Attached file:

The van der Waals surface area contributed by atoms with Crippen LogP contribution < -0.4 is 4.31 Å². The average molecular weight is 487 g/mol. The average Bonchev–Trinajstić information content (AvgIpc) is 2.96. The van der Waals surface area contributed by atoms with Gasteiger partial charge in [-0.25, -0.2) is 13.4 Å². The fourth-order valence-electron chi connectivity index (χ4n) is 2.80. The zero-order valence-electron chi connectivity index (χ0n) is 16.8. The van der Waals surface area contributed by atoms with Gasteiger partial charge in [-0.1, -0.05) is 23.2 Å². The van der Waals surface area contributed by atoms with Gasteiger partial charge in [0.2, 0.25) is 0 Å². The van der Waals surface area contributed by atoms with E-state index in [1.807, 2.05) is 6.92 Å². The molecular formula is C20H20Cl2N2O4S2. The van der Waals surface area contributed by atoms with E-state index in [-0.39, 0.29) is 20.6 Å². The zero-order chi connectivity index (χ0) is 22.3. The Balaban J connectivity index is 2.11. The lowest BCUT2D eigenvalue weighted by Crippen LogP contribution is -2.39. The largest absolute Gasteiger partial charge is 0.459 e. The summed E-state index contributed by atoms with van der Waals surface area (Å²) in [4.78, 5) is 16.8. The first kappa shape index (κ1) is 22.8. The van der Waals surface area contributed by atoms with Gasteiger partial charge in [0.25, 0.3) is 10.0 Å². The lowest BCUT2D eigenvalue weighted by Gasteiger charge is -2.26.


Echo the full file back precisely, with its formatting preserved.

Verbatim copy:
The van der Waals surface area contributed by atoms with Crippen LogP contribution < -0.4 is 4.31 Å². The average molecular weight is 487 g/mol. The average Bonchev–Trinajstić information content (AvgIpc) is 2.96. The van der Waals surface area contributed by atoms with Gasteiger partial charge in [-0.25, -0.2) is 13.4 Å². The fourth-order valence-electron chi connectivity index (χ4n) is 2.80. The zero-order valence-electron chi connectivity index (χ0n) is 16.8. The van der Waals surface area contributed by atoms with Gasteiger partial charge in [-0.1, -0.05) is 23.2 Å². The van der Waals surface area contributed by atoms with Gasteiger partial charge in [0.2, 0.25) is 0 Å². The van der Waals surface area contributed by atoms with E-state index in [1.807, 2.05) is 6.92 Å². The molecular formula is C20H20Cl2N2O4S2. The van der Waals surface area contributed by atoms with E-state index in [-0.39, 0.29) is 20.6 Å². The zero-order chi connectivity index (χ0) is 22.3. The Balaban J connectivity index is 2.11. The lowest BCUT2D eigenvalue weighted by Crippen LogP contribution is -2.39. The largest absolute Gasteiger partial charge is 0.459 e. The summed E-state index contributed by atoms with van der Waals surface area (Å²) in [4.78, 5) is 16.8. The first kappa shape index (κ1) is 22.8. The van der Waals surface area contributed by atoms with Gasteiger partial charge in [0.25, 0.3) is 10.0 Å². The lowest BCUT2D eigenvalue weighted by Gasteiger charge is -2.26.